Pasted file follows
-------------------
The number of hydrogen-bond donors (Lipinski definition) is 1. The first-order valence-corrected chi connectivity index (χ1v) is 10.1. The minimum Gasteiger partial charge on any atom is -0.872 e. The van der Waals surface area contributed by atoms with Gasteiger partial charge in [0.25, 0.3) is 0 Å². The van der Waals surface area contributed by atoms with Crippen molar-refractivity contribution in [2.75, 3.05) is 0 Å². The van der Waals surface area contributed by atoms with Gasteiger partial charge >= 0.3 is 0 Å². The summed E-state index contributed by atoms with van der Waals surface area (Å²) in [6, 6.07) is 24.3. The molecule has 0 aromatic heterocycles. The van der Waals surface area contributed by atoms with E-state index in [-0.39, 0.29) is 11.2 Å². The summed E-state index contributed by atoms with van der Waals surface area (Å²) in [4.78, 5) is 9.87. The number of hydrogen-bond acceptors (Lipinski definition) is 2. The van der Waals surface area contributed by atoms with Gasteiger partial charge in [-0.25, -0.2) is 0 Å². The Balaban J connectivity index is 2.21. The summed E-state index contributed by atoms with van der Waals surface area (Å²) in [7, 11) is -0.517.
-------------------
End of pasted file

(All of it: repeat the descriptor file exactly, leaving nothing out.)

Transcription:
The number of hydrogen-bond donors (Lipinski definition) is 1. The first-order valence-corrected chi connectivity index (χ1v) is 10.1. The minimum Gasteiger partial charge on any atom is -0.872 e. The van der Waals surface area contributed by atoms with Gasteiger partial charge in [0.25, 0.3) is 0 Å². The van der Waals surface area contributed by atoms with Crippen molar-refractivity contribution in [2.75, 3.05) is 0 Å². The van der Waals surface area contributed by atoms with Gasteiger partial charge >= 0.3 is 0 Å². The summed E-state index contributed by atoms with van der Waals surface area (Å²) in [6, 6.07) is 24.3. The molecule has 0 aromatic heterocycles. The van der Waals surface area contributed by atoms with E-state index in [-0.39, 0.29) is 11.2 Å². The summed E-state index contributed by atoms with van der Waals surface area (Å²) in [4.78, 5) is 9.87. The number of hydrogen-bond acceptors (Lipinski definition) is 2. The van der Waals surface area contributed by atoms with Gasteiger partial charge in [-0.25, -0.2) is 0 Å². The Balaban J connectivity index is 2.21. The summed E-state index contributed by atoms with van der Waals surface area (Å²) in [7, 11) is -0.517.